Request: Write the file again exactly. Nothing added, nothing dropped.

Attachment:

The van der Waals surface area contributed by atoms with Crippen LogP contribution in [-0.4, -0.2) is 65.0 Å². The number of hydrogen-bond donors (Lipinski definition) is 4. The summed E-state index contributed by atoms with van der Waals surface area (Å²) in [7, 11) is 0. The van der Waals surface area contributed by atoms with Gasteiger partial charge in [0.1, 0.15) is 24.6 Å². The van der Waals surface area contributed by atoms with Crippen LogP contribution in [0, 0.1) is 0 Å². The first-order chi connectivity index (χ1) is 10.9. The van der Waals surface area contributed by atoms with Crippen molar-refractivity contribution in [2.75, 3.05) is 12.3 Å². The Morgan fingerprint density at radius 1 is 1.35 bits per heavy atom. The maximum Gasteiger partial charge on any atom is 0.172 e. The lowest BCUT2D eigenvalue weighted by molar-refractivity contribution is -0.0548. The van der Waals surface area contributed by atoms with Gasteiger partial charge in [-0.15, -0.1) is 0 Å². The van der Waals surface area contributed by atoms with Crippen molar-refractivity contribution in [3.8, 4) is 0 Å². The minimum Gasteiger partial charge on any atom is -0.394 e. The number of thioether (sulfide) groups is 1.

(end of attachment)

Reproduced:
The van der Waals surface area contributed by atoms with Crippen LogP contribution in [-0.4, -0.2) is 65.0 Å². The number of hydrogen-bond donors (Lipinski definition) is 4. The summed E-state index contributed by atoms with van der Waals surface area (Å²) in [7, 11) is 0. The van der Waals surface area contributed by atoms with Gasteiger partial charge in [0.1, 0.15) is 24.6 Å². The van der Waals surface area contributed by atoms with Crippen LogP contribution in [0, 0.1) is 0 Å². The first-order chi connectivity index (χ1) is 10.9. The van der Waals surface area contributed by atoms with Crippen molar-refractivity contribution in [2.75, 3.05) is 12.3 Å². The Morgan fingerprint density at radius 1 is 1.35 bits per heavy atom. The maximum Gasteiger partial charge on any atom is 0.172 e. The lowest BCUT2D eigenvalue weighted by molar-refractivity contribution is -0.0548. The van der Waals surface area contributed by atoms with Gasteiger partial charge in [-0.15, -0.1) is 0 Å². The van der Waals surface area contributed by atoms with Crippen molar-refractivity contribution in [3.8, 4) is 0 Å². The minimum Gasteiger partial charge on any atom is -0.394 e. The number of thioether (sulfide) groups is 1.